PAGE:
“One of the best things about this job is the relationship you make with teammates, with opponents, with each other, giving each other a hard time and not taking it too seriously,” Parkhurst said. “It’s nice to have those relationships and things I’ll look back fondly on.” 

Parkhurst also hopes that he will be remembered, along with other MLS players, as helping to grow the sport. 

“We don’t have the success that we have, we don’t have the amazing atmosphere without our fans,” he said. “We know it’s important to give back and I think that most fans will say that we are very approachable. That’s one thing about MLS guys in general. Just very approachable people that don’t mind taking a second to sign an autograph or take a photo. I’ve always tried to do that throughout my career, even moreso here in Atlanta with it being a start-up club.” 

Parkhurst said some of his favorite moments were playing for the U.S. men’s Olympic team and getting to participate in the Opening Ceremonies in Beijing, defeating Mexico in Columbus to clinch a berth in the World Cup, and winning the MLS Cup last season. It was his fifth attempt to win his first MLS title. 

He said he would love to win one more. 

“To go out back-to-back would be amazing,” he said. “To play a role would make it even sweeter. If that doesn’t happen, still to be a part of the team that wins back-to-back in this day and age when it’s so difficult. We have a tough road ahead but it’s possible. That would be fantastic.”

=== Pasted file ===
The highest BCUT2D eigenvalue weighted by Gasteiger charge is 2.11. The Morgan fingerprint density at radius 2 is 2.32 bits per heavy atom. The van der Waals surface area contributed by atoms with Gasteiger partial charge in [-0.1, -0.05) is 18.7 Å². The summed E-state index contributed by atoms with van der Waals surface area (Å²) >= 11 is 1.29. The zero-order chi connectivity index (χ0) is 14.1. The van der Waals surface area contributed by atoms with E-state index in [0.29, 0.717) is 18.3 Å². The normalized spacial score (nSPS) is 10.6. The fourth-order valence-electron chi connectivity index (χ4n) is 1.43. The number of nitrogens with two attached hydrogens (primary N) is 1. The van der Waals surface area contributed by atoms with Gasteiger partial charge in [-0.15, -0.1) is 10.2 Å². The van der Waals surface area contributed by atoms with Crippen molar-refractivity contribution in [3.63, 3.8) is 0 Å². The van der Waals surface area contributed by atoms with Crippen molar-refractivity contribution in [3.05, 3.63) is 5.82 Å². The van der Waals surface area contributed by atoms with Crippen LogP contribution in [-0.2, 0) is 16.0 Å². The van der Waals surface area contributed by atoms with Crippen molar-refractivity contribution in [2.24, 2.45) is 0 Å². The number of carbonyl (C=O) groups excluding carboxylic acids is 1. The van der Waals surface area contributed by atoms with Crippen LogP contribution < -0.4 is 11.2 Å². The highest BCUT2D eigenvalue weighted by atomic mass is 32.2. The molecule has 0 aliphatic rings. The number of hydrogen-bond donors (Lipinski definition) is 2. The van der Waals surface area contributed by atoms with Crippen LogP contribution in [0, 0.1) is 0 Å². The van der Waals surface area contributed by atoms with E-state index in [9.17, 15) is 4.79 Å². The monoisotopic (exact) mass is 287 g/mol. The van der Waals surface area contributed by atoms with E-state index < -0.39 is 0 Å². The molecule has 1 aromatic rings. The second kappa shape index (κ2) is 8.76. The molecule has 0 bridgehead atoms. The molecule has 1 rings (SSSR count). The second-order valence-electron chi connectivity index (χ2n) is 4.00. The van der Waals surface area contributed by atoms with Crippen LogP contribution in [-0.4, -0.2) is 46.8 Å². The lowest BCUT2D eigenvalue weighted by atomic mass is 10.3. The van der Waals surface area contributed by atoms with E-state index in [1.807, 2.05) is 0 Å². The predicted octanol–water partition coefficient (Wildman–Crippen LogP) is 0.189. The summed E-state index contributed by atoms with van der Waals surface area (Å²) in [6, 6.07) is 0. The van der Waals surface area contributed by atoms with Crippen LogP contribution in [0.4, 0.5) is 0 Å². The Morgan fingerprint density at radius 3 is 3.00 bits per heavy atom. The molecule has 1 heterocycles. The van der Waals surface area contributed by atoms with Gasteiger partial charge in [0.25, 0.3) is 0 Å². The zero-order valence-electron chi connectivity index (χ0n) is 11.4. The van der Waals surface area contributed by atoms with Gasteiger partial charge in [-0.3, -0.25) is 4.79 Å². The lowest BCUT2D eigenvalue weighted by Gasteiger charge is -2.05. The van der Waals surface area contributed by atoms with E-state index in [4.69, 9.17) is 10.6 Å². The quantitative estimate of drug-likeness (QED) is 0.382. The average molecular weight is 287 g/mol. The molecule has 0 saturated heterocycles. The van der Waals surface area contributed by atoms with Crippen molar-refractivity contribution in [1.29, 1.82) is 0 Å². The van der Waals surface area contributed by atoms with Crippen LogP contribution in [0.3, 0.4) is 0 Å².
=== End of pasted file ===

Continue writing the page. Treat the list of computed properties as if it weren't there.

Parkhurst doesn’t know what’s next or where he will live. His family still has a home in Columbus, which is where he thought he was going to retire. After “dragging” his wife around for the past 15 years, he said they will make a decision together. He said he hasn’t thought about coaching or doing TV work. He just wants to watch his kids and spend some time with his family. 

He wasn’t even going to celebrate his decision on Monday. He said he might – might -- have a beer. He thinks there will be a bigger celebration after the season. But for now he wants to stay ready in case he’s needed at NYCFC, against Montreal or in the final regular-season game, fittingly, against New England. 

“I want to be ready because obviously I want to play well and leave a good memory out there on the field,” he said.